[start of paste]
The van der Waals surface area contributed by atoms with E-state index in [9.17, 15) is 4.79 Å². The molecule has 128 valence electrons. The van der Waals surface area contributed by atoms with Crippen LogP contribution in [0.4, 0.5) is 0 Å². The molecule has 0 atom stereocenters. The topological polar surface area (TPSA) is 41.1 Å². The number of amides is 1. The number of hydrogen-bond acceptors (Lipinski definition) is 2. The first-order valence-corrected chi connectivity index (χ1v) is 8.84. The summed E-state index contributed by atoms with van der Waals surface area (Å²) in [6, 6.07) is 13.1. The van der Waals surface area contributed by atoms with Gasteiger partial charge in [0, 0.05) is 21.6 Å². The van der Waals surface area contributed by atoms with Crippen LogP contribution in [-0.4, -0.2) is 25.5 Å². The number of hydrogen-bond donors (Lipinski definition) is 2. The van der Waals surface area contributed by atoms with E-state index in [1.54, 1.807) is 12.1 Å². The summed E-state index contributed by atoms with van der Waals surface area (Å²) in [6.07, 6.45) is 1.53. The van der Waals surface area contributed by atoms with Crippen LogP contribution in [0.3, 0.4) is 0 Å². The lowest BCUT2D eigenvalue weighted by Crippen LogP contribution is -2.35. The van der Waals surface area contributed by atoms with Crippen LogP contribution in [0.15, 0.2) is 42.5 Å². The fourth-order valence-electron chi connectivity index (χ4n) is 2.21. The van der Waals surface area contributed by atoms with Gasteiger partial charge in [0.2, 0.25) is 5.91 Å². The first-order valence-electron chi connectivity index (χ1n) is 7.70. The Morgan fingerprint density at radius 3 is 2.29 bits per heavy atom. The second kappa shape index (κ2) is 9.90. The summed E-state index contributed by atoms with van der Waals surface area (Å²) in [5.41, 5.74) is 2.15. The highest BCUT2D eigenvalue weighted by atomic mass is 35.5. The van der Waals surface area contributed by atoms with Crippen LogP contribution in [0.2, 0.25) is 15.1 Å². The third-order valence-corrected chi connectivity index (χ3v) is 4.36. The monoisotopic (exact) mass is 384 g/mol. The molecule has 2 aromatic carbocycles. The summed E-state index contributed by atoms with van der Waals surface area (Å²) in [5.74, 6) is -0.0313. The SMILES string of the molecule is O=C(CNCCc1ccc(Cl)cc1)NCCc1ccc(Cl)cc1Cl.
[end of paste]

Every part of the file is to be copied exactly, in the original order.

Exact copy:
The van der Waals surface area contributed by atoms with E-state index in [9.17, 15) is 4.79 Å². The molecule has 128 valence electrons. The van der Waals surface area contributed by atoms with Crippen LogP contribution in [0.4, 0.5) is 0 Å². The molecule has 0 atom stereocenters. The topological polar surface area (TPSA) is 41.1 Å². The number of amides is 1. The number of hydrogen-bond acceptors (Lipinski definition) is 2. The first-order valence-corrected chi connectivity index (χ1v) is 8.84. The summed E-state index contributed by atoms with van der Waals surface area (Å²) in [6, 6.07) is 13.1. The van der Waals surface area contributed by atoms with Gasteiger partial charge in [0, 0.05) is 21.6 Å². The van der Waals surface area contributed by atoms with Crippen LogP contribution in [-0.4, -0.2) is 25.5 Å². The number of hydrogen-bond donors (Lipinski definition) is 2. The van der Waals surface area contributed by atoms with E-state index in [1.54, 1.807) is 12.1 Å². The summed E-state index contributed by atoms with van der Waals surface area (Å²) in [6.07, 6.45) is 1.53. The van der Waals surface area contributed by atoms with Crippen LogP contribution in [0.3, 0.4) is 0 Å². The lowest BCUT2D eigenvalue weighted by Crippen LogP contribution is -2.35. The van der Waals surface area contributed by atoms with Crippen LogP contribution in [0.15, 0.2) is 42.5 Å². The fourth-order valence-electron chi connectivity index (χ4n) is 2.21. The van der Waals surface area contributed by atoms with Gasteiger partial charge in [0.2, 0.25) is 5.91 Å². The first-order valence-electron chi connectivity index (χ1n) is 7.70. The Morgan fingerprint density at radius 3 is 2.29 bits per heavy atom. The second kappa shape index (κ2) is 9.90. The summed E-state index contributed by atoms with van der Waals surface area (Å²) in [5.41, 5.74) is 2.15. The highest BCUT2D eigenvalue weighted by atomic mass is 35.5. The van der Waals surface area contributed by atoms with Crippen LogP contribution in [0.2, 0.25) is 15.1 Å². The third-order valence-corrected chi connectivity index (χ3v) is 4.36. The monoisotopic (exact) mass is 384 g/mol. The molecule has 2 aromatic carbocycles. The summed E-state index contributed by atoms with van der Waals surface area (Å²) in [5.74, 6) is -0.0313. The SMILES string of the molecule is O=C(CNCCc1ccc(Cl)cc1)NCCc1ccc(Cl)cc1Cl.